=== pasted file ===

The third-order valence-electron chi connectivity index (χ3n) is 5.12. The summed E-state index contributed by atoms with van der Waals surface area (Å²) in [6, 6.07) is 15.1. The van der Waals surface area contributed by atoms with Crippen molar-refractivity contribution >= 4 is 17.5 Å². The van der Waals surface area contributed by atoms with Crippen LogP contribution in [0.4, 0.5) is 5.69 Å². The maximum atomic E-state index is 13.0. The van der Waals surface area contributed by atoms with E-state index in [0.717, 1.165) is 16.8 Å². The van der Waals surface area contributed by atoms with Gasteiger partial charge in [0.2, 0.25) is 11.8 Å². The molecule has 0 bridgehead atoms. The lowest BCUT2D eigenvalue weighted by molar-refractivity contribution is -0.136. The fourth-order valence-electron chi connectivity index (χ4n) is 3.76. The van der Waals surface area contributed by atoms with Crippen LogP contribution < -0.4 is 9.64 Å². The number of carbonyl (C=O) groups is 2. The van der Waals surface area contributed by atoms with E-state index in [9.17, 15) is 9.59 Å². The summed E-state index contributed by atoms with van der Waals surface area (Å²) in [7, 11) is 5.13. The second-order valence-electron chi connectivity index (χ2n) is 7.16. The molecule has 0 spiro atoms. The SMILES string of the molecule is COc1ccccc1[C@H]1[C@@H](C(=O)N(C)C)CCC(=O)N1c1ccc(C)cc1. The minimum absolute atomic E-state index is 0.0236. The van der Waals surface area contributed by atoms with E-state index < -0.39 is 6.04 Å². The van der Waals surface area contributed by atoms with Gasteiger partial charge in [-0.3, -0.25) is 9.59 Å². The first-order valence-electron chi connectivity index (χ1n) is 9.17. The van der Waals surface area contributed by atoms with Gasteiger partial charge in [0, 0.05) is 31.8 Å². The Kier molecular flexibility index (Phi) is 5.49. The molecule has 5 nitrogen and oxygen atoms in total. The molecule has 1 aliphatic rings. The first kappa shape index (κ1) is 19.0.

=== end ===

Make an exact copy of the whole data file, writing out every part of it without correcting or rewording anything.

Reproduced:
The third-order valence-electron chi connectivity index (χ3n) is 5.12. The summed E-state index contributed by atoms with van der Waals surface area (Å²) in [6, 6.07) is 15.1. The van der Waals surface area contributed by atoms with Crippen molar-refractivity contribution >= 4 is 17.5 Å². The van der Waals surface area contributed by atoms with Crippen LogP contribution in [0.4, 0.5) is 5.69 Å². The maximum atomic E-state index is 13.0. The van der Waals surface area contributed by atoms with E-state index in [0.717, 1.165) is 16.8 Å². The van der Waals surface area contributed by atoms with Gasteiger partial charge in [0.2, 0.25) is 11.8 Å². The molecule has 0 bridgehead atoms. The lowest BCUT2D eigenvalue weighted by molar-refractivity contribution is -0.136. The fourth-order valence-electron chi connectivity index (χ4n) is 3.76. The van der Waals surface area contributed by atoms with Crippen LogP contribution < -0.4 is 9.64 Å². The number of carbonyl (C=O) groups is 2. The van der Waals surface area contributed by atoms with E-state index in [9.17, 15) is 9.59 Å². The summed E-state index contributed by atoms with van der Waals surface area (Å²) in [7, 11) is 5.13. The second-order valence-electron chi connectivity index (χ2n) is 7.16. The molecule has 0 spiro atoms. The SMILES string of the molecule is COc1ccccc1[C@H]1[C@@H](C(=O)N(C)C)CCC(=O)N1c1ccc(C)cc1. The minimum absolute atomic E-state index is 0.0236. The van der Waals surface area contributed by atoms with E-state index < -0.39 is 6.04 Å². The van der Waals surface area contributed by atoms with Gasteiger partial charge in [-0.3, -0.25) is 9.59 Å². The first-order valence-electron chi connectivity index (χ1n) is 9.17. The van der Waals surface area contributed by atoms with Gasteiger partial charge in [0, 0.05) is 31.8 Å². The Kier molecular flexibility index (Phi) is 5.49. The molecule has 5 nitrogen and oxygen atoms in total. The molecule has 1 aliphatic rings. The first kappa shape index (κ1) is 19.0.